Cambodia: The Womens Shelter Director


2006-03-31
Share

Ung Chanthol , 39, is director of the Cambodian Women’s Crisis Center in Phnom Penh, launched in 1997 to help women victims of rape, domestic violence, and the sex trade. Her organization currently offers shelters, vocational training, and assistance to around 2,000 women victimized by violence every year.

Female figure at Cambodia's Angkor Thom. Photo: Atif Gulzar

I still remember some women beaten by their husbands who ran out of their houses and cried for help from the neighbors. But the neighbors said they were afraid of the violent husbands, and no-one would help them,

With a masters degree in International Human Rights from a university in Hong Kong, Ung is studying on top of working fulltime to gain another masters degree in management. She spoke to RFA’s Khmer service about her work:

"After the war, we did not have any services to help women. During the war as well as after the war, lots of women became victims of violence in the family, rape, battery, and the sex industry. I still remember some women beaten by their husbands who ran out of their houses and cried for help from the neighbors. But the neighbors said they were afraid of the violent husbands, and no-one would help them…"

"There’s a program to temporarily shelter women and to help them psychologically. We provide them with medical services, with job-seeking assistance, with lawyers, and with community training so that the community knows how to get united so to defend itself from violence…"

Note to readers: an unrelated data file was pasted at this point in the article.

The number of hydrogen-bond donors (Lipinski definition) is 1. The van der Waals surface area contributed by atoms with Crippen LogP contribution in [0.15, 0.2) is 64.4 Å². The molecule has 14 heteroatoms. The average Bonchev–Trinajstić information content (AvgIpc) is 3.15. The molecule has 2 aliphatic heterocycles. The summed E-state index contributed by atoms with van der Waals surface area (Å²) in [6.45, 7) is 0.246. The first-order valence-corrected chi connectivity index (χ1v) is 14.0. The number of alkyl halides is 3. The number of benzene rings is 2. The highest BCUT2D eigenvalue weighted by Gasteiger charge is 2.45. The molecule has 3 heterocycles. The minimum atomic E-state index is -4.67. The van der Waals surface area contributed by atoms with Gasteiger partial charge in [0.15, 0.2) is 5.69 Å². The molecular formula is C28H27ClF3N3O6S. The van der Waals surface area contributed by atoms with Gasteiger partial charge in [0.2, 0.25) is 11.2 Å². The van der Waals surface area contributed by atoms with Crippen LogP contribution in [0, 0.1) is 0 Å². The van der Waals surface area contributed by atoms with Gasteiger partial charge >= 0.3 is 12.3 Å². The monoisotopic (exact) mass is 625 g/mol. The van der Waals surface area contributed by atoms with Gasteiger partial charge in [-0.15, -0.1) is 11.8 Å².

"In court, some victims are afraid to talk about their cases and sometimes after filing their complaints, they settle out of court, as in rape cases. On the other hand, the organization or people working with victimized women always face threats from suspects or other parties such as violent husbands."

"And another instance, there always is a delay in courts where each case takes at least two years to settle. And in rape cases, we always have a problem due to lack of modern techniques to investigate the suspects."

"In divorce cases, court verdicts say that people can have a divorce, can share half of their common property, and can have the right to alimony, but 99 percent of men do not meet their responsibilities in paying alimony [or child support]..."

Original reporting by RFA's Khmer service. Edited for the Web by Luisetta Mudie. Please continue to send contributions to RFA's Women in Their Own Words project to women@rfa.org .

Comments (0)

View all comments.

Add comment

Add your comment by filling out the form below in plain text. Comments are approved by a moderator and can be edited in accordance with RFAs Terms of Use. Comments will not appear in real time. RFA is not responsible for the content of the postings. Please, be respectful of others' point of view and stick to the facts.

View Full Site